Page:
Thursday, May 31, 2018 by Zoey Sky
Pectus excavatum refers to the abnormal development of the rib cage. A patient with this congenital disorder has a sternum/breastbone that grows inward, which causes a noticeable and often severe indentation of the chest wall.
Pectus excavatum occurs by itself and its exact cause remains unknown. Some medical problems linked with pectus excavatum may include:
- Marfan syndrome – A connective tissue disease.
- Noonan syndrome – A disorder that causes various parts of the body to develop abnormally.
- Poland syndrome – A disorder that results in undeveloped or lack of chest muscles.
- Rickets – The softening and weakening of the bones.
- Scoliosis – Refers to abnormal curving of the spine.
Pectus excavatum is also called “funnel chest,” “sunken chest,” or Trichterbrust.
Known symptoms, risk factors for pectus excavatum
A patient with pectus excavatum will have less space in their chest and this may limit heart and lung function. The condition can also cause both physical and psychological side effects.
The physical side effects of pectus excavatum usually include:
- Chest pain
- Decreased stamina
- Irregular heartbeat
- Shortness of breath during physical activity
The psychological side effects of the condition may include:
- Clinical depression
- Self-esteem issues
- Significant embarrassment due to the appearance of the chest
The risks patients with the condition face will depend on the severity of the deformity and how their heart and lungs are working. The majority of pectus excavatum cases severe enough to require surgery can still be treated when an individual is either a child or a teenager.
Body systems harmed by pectus excavatum
Pectus excavatum may cause complications linked to some secondary medical disorders such as:
- The compression and displacement of the heart and lungs – The main complications of the condition are caused by the indentation in the sternum. A patient’s lungs may not have enough space to expand and contract and the heart may be squeezed, which can affect its pumping capacity.
- Improperly aligned joints – This can be caused by an abnormal posture. This complication can prevent individuals from performing some work-related physical tasks, e.g., operating certain types of machinery.
- The inability to participate in certain physical activities – This includes running or swimming.
Food items or nutrients that may prevent pectus excavatum
The following foods or nutrients can help manage the symptoms pectus excavatum:
- Dates – Eating four to five dates every day can boost your tolerance levels. Dates can also help prevent exhaustion and fatigue.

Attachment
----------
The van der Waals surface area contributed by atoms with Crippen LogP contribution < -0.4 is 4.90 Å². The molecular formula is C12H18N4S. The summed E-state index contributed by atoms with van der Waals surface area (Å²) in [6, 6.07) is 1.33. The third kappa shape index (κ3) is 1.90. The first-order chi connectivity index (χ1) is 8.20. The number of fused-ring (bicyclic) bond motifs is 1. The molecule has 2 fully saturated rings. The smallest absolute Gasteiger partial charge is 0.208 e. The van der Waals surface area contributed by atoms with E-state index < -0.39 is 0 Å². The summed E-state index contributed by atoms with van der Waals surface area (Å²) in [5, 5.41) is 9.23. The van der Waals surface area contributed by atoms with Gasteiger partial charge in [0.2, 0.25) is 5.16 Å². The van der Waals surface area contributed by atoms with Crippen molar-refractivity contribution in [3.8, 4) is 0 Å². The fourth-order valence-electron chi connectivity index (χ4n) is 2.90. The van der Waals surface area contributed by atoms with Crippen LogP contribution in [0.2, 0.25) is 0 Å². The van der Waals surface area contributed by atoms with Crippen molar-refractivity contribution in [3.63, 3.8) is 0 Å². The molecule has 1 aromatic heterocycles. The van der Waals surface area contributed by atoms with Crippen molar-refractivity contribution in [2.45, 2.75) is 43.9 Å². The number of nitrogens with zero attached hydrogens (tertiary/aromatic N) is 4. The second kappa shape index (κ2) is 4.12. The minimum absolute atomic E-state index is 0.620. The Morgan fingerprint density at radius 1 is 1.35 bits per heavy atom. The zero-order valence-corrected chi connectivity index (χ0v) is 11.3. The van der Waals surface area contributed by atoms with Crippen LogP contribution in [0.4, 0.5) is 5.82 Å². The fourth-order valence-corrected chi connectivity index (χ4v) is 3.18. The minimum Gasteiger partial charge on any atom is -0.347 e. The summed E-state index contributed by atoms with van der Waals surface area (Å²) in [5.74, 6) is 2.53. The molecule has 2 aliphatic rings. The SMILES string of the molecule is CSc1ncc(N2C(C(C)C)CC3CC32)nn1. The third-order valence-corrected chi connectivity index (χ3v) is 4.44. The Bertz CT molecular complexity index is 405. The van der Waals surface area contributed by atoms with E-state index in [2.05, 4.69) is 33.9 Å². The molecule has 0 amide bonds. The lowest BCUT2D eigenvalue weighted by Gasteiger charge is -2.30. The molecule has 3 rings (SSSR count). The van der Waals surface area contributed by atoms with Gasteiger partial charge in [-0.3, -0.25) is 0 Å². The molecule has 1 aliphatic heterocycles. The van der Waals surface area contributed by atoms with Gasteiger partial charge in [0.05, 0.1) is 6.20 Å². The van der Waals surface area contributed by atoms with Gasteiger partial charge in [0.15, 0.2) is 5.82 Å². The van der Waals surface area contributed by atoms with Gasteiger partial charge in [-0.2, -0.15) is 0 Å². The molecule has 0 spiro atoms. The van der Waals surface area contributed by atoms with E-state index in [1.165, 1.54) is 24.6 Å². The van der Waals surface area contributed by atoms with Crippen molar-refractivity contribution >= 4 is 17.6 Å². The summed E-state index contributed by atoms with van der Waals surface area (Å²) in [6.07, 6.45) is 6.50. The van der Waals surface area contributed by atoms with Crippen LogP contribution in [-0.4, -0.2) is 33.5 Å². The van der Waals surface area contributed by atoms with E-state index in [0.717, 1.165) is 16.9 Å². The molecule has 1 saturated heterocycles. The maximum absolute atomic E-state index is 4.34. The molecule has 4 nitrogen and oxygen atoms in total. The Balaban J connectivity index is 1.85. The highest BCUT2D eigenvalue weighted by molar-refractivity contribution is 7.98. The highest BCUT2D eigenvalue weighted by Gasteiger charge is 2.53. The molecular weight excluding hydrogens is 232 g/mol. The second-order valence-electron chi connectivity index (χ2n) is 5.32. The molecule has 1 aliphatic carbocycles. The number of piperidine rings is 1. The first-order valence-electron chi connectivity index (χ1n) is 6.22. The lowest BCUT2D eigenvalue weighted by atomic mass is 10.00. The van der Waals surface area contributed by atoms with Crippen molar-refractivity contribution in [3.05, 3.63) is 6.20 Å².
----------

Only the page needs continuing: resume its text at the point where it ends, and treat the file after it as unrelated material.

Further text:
- Ginger and turmeric – These two spices can help treat and prevent frequent chest infections. Combine a spoon of powdered turmeric, two spoons of dried and powdered ginger root, and some honey. Consume the mix daily at least once or twice.
- Homeopathy drugs (e.g., alfalfa, Arnica, and cactus) – These can help treat heart murmurs and palpitations.
Treatments, management plans for pectus excavatum
Pectus excavatum can be corrected with either non-surgical or surgical methods. Treatment for the condition aims to correct the defect.
Non-surgical procedures for pectus excavatum include:
- Magnets – To help align the sternum, a magnet will be inserted into the chest. The device will be worn for several years to eventually get the chest structure into shape.
- Prosthetic implants – The implants will be used to superficially fill the dent in the patient’s chest. This method is used when the condition is very mild.
- A vacuum force – A vacuum force can help lift and place the sternum in the proper position. A recent technique, this method is still in the experimental phase.
Moderate to severe cases of the condition may require surgical methods. Aside from bone defects, heart or lung conditions can also be corrected via surgery. Surgery is often performed on children and teenagers aged eight to 18 years.
Surgical procedures for the condition include:
- The Nuss procedure – A less invasive procedure, this method involves steel rods surgically placed across the width of the chest. The rods are left in place for several years to help the rib cage develop into a proper shape.
- The Ravitch technique – This method involves a large incision made on the chest. The defective shape of the rib cage is corrected using metal rods. This method is typically used on older patients.
Where to learn more
A patient with pectus excavatum has a sternum/breastbone that grows inward, which causes a noticeable and often severe indentation of the chest wall.
A patient with pectus excavatum will have less space in their chest and this may limit heart and lung function.
Pectus excavatum may cause complications linked to some secondary medical disorders such as the compression and displacement of the heart and lungs and improperly aligned joints.
Pectus excavatum can be corrected with either non-surgical or surgical methods.